Even before SULONG synchronized the respective programs of these banks, lending to small businesses, often with some special considerations, has been going on for quite a time already. Some, like DBP and SBCorp, are “wholesale” lenders that use commercial banks, rural banks, thrift banks and other financial institutions as “retailers” to reach out more readily to small businesses everywhere in the country.
For micro enterprises, countless micro finance institutions now proliferating throughout the country are doing a good job of providing small but quick and no-hassle loans that require no collateral. They provide an alternative to the so-called “five-six”lenders, who are actually loan sharks.
The DTI, through its various agencies, provide marketing support to small enterprises by means of:
v exposure in local and international trade fairs, expositions, trade missions to various countries-trading partners, and other trade events through the Center for International Trade Expositions and Missions (CITEM),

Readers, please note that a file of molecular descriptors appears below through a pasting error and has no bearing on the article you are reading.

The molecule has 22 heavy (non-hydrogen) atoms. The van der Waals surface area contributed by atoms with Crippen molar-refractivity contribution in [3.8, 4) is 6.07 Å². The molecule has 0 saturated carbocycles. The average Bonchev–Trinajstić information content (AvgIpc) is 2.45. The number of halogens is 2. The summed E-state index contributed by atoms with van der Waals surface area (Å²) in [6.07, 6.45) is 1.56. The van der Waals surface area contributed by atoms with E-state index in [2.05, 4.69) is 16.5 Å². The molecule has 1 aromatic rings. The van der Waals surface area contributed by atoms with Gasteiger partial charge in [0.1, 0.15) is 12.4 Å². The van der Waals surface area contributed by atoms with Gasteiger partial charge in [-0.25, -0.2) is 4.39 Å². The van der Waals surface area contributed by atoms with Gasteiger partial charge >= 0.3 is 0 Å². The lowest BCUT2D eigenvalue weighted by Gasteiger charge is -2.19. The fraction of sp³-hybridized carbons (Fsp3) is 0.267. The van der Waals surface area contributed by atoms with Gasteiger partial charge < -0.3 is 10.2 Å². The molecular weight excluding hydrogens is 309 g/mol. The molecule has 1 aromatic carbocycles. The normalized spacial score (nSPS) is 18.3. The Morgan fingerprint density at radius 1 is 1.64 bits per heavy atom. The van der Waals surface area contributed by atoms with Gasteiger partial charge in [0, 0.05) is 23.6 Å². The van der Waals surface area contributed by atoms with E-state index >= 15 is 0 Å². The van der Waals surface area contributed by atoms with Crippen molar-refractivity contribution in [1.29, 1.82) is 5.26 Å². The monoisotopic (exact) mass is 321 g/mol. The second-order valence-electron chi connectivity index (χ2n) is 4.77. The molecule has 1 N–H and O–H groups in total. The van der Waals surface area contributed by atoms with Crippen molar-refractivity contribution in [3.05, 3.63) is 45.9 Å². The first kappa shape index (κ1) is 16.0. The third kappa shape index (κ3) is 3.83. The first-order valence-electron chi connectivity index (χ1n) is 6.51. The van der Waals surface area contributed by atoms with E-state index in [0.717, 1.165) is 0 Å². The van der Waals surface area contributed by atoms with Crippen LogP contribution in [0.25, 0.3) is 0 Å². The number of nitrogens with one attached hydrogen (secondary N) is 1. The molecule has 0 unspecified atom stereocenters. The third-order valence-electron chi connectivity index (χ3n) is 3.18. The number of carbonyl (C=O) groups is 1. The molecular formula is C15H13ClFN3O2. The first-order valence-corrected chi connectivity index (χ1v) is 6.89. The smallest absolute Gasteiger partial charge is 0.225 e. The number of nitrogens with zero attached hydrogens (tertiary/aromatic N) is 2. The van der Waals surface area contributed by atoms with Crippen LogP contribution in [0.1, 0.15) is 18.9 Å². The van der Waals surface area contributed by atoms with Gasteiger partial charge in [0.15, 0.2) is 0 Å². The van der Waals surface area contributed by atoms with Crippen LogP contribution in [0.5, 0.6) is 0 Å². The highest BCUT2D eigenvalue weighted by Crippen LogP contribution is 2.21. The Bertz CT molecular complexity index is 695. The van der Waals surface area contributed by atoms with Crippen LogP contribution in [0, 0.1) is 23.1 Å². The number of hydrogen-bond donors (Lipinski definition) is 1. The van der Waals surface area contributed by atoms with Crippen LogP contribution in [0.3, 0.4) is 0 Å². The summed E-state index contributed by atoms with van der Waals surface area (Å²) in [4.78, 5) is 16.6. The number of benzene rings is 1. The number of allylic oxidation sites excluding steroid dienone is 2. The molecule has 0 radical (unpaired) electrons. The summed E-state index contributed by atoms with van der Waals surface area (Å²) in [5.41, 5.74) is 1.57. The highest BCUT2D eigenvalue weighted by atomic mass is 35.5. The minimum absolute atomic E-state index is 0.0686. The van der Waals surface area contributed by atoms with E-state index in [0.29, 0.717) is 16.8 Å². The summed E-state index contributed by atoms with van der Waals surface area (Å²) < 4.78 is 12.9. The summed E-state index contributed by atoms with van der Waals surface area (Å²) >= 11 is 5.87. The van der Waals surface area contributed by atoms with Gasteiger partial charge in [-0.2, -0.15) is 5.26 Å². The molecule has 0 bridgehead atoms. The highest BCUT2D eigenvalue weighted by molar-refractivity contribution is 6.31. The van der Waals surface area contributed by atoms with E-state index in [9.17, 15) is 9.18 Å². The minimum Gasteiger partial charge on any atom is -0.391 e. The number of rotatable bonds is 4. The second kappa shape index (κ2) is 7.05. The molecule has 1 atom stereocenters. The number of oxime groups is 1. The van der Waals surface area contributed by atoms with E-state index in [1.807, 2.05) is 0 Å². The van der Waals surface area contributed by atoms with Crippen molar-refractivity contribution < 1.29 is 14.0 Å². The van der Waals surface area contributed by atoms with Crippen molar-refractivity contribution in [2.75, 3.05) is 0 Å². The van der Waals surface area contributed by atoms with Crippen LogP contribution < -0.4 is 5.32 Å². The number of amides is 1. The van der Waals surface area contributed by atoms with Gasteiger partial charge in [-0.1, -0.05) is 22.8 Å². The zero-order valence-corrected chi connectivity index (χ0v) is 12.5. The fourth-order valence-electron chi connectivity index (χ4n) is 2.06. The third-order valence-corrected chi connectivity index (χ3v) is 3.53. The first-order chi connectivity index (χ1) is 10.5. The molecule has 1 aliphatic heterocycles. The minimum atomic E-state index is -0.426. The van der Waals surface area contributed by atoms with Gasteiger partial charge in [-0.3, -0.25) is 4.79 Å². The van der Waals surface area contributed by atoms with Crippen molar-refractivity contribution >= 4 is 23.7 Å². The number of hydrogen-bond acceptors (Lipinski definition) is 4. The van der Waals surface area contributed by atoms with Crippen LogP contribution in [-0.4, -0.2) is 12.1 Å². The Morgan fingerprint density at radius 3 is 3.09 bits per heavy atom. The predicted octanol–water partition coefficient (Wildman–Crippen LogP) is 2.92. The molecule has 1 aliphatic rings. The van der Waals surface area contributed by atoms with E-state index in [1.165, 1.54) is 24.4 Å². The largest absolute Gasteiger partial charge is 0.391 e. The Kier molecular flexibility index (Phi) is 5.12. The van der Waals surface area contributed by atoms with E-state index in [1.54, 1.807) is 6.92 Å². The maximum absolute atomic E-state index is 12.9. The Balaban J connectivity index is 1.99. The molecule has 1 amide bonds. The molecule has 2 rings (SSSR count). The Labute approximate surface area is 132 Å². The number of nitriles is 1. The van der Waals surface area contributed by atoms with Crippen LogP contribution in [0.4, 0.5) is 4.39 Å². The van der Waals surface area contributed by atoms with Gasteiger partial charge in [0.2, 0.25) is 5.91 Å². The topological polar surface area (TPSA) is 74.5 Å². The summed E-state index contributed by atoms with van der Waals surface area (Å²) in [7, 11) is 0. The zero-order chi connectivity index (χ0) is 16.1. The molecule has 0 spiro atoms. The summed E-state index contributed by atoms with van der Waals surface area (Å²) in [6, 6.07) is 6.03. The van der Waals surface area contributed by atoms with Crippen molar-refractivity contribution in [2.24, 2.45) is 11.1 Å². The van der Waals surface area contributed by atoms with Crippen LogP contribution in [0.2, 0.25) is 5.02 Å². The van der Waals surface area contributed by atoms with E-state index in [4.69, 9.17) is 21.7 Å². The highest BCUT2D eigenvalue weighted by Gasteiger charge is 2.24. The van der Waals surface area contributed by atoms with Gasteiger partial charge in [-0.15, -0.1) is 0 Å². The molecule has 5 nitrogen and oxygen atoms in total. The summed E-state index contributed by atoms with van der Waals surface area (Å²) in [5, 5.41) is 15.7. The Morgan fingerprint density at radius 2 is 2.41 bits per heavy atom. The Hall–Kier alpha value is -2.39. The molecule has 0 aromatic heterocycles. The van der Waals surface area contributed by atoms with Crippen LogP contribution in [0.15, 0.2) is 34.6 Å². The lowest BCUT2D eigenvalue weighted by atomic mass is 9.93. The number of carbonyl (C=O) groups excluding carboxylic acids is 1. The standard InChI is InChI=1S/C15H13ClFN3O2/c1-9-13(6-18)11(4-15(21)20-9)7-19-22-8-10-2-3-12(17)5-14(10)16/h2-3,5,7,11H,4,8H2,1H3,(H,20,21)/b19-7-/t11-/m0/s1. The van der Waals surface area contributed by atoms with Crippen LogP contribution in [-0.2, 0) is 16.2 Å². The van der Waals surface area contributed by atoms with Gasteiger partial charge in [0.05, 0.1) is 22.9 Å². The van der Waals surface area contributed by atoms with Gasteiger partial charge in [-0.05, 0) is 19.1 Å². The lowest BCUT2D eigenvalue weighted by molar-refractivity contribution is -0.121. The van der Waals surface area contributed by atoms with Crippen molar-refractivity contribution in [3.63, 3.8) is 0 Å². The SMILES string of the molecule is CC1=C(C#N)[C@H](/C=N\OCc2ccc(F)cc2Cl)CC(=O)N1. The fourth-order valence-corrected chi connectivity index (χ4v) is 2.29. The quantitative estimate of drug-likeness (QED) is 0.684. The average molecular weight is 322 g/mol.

v provision of domestic trade database, including local suppliers courtesy of the Bureau of Domestic Trade (BDT), and
v provision of export trade database and consultation services by the Bureau of Export Trade Promotion (BETP) and the Bureau of International Trade Relations (BITR).
Training and Human Resource Development
The DTI, in cooperation with local government units and local industry associations, has set up SME Centers nationwide manned by business counselors who are trained to assist entrepreneurs in their finance, marketing, technology, and training needs.
In terms of formal training, entrepreneurs may check out the following services in SME Centers:
v Skills and other production-related training – from the Cottage Industry Technology Center (CITC) and the Technical Education and Skills Development Authority (TESDA).